Sunday, October 26, 2008
The Voice of God.....
My Grandpa Delos Jewkes was the 'Voice of God' in the Ten Commandments. He was a professional singer and an amazing entertainer and I grew up listening to him sing. He worked for Warner Brothers and all the other movie companies. He sang and did short parts in all the first sound movies. He also traveled all around entertaining on the 'Orpheum Vaudeville' circuit. He was a star on vaudeville, but the great depression hit and all of the vaudeville houses were turned into movie theatres. He did hundreds of bit parts. He use to joke there is enough footage of me on the cutting room floor to make a full-length feature. He was on the 'Andy Griffth' show, in 'True Grit', Bednobs and Broomsticks, 'The Music Man' and played parts with Bing Crosby, Betty Grable,Red Skelton and many more.
My Grandpa was born October 21st, 1895 in Orangeville, UT. His parents encouraged music in the home and at the age of 9 he worked hard delivering milk so he could buy his own violin. My great grandfather, Jesse David Jewkes, was elected state treasurer and auditor and moved the family to Salt Lake City. In 1915 my grandfather Delos served a mission to South Africa. World War I broke out and international travel was almost impossible and so my grandfather was a faithful missionary for four years. He took his violin with him to South Africa and spent many hours playing and singing. He was married in 1920 to Belle Gardner. My grandfather became a traveling salesman for a music company. He spent four years singing for the Mormon Tabernacle Choir and was a featured basso profundo soloist with the choir.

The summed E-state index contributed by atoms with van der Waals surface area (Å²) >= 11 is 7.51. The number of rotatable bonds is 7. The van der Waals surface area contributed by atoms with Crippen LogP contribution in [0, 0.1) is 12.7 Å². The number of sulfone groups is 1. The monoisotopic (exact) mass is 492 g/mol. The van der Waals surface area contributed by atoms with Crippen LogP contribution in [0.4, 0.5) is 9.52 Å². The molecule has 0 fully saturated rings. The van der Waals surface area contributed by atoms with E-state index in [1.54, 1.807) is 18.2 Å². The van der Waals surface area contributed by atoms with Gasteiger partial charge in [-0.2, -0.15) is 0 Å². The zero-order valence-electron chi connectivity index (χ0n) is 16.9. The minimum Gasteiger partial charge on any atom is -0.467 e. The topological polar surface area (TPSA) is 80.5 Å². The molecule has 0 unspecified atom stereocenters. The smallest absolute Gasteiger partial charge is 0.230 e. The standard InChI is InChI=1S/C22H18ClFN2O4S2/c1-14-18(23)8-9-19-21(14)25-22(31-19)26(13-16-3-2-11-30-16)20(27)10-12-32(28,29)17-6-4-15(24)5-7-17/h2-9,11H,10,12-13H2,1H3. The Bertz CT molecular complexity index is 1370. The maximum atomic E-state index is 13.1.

Grandpa then joined the Brandon Light Opera Company. There first production was the Gilbert and Sullivan operatta 'The Pirates of Penzance'. After traveling with the company he spent 64 consecutive weeks at the Strand Theatre in Vancouver. He arrived in Hollywood as the studios started experimenting with sound in movies. When he couldn't get work in the movies he sang at clubs, and funerals and weddings. He was know as the best and the lowest bass on the West Coast. He voice was once dubbed in for a lead actor who couldn't sing the lowest note and for that one single note they paid him $100. He would always joke, "I'd like to sing an aria at that rate.'
Ironically the part he was best known for and the part I remember best is the part that was suppose to be a secret, the voice of God in 'The Ten Commandments.' I was so proud of him for that and loved hearing him sing on every occassion. He continued to sing and was very generous with his talents up until he passed away in July, 1984 in his 89th year.